The company has a new-ish Cloud for Telecoms proposition, with 40-odd partners, to virtualize mobile networks across edge locations, from cloud to premises. The service promises to “increase automation, speed [service] deployment, and new enterprise value”. It uses IBM’s managed Cloud Satellite solution, offering localised cloud services, access policies, and security controls. Several “major transformation deals” will be announced with global telcos next week at MWC.
But the company’s position is interesting because upstart-parts of the private networking market have perceived some jeopardy for the old telecoms set, looking to re-organise as sales agents for digital change. Fragmented enterprise sectors require specialist knowledge, they argue; increasingly, private mobile networking, newly available off-the-shelf in cut-down self-automated cloud-based platforms, does not, they say.
Or that is the gist of it, anyway; the deal-breaker for enterprises is ‘vertical’ knowhow, and not telco experience, reckon the naysayers. IBM appears to agree, without responding directly. “Automation is fundamental in this environment,” said Viveros. “The more you can automate, the less the need for highly skilled engineers. And adoption [of edge infrastructure] will get higher if we make it easy for enterprises to use and deploy and operate.”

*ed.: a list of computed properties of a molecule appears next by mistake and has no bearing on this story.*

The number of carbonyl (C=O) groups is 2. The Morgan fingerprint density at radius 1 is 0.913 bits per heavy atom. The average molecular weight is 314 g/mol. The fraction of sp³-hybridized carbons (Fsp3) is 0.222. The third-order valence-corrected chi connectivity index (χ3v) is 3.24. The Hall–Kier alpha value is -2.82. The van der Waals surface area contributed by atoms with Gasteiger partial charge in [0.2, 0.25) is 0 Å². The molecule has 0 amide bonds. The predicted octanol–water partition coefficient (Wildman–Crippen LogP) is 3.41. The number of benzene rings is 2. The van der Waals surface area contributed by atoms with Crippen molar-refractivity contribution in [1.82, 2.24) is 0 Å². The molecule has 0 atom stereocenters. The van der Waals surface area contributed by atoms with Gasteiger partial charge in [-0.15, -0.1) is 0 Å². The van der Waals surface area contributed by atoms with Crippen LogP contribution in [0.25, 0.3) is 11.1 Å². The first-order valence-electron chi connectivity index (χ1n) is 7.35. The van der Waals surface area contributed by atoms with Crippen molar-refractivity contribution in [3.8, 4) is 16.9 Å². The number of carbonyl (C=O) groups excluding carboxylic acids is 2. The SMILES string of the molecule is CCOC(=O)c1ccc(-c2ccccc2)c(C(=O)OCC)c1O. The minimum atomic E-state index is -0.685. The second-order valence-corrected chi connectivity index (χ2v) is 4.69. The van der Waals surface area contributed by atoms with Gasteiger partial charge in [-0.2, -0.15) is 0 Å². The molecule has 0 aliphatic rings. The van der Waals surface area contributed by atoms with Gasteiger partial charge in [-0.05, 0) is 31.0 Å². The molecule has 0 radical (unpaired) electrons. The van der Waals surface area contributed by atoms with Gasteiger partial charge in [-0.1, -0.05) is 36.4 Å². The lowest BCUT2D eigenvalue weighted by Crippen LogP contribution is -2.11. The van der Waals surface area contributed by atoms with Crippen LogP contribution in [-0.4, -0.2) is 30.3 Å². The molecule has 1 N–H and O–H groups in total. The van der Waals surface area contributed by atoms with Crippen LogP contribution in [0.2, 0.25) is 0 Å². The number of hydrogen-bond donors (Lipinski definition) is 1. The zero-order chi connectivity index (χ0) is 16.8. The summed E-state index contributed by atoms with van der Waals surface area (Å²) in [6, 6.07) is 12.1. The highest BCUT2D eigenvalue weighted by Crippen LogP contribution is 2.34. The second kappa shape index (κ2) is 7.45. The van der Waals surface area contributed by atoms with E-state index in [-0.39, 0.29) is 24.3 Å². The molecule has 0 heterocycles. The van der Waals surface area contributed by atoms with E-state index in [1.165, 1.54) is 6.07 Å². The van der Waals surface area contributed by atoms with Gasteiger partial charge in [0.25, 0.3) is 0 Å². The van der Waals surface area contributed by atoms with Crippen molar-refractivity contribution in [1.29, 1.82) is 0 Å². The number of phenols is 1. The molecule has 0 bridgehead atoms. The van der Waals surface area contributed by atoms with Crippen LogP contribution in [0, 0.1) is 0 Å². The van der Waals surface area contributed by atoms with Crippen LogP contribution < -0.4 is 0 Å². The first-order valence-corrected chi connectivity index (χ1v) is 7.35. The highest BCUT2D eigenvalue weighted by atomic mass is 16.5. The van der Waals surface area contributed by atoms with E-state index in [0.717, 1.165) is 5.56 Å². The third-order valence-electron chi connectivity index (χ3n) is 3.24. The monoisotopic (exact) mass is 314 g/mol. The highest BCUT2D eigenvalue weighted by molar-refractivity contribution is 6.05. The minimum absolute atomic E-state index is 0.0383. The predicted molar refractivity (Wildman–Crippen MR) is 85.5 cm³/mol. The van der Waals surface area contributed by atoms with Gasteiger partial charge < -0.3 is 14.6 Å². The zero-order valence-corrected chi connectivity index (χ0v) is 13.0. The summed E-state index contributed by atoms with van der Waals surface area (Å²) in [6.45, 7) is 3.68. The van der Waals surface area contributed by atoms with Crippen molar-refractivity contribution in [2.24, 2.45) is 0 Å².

She explained: “We provide the platform. There will be roles for telcos and SIs in this environment. [But] whoever you go with, the platform will be IBM inside. The most important thing is to integrate the technology in such a way that customers don’t need to do pre-integration and testing. That is what we are executing on with Nokia and Samsung. [This way] at least, we ensure the platform is pervasive and easy to use, and it has all the required functionality.”
As it stands, the notion IBM will step up as a mega-SI to form a new enterprise 5G managed services division to handle the ‘run’ phase for private cellular is not really up for discussion. At least, not the part where IBM goes against the carrier community. Instead, Viveros paints a picture of IBM as the perfect partner for mobile operators looking to sell private LTE and 5G to industry; it has the vertical knowhow and the edge-cloud smarts to bind the 5G sale.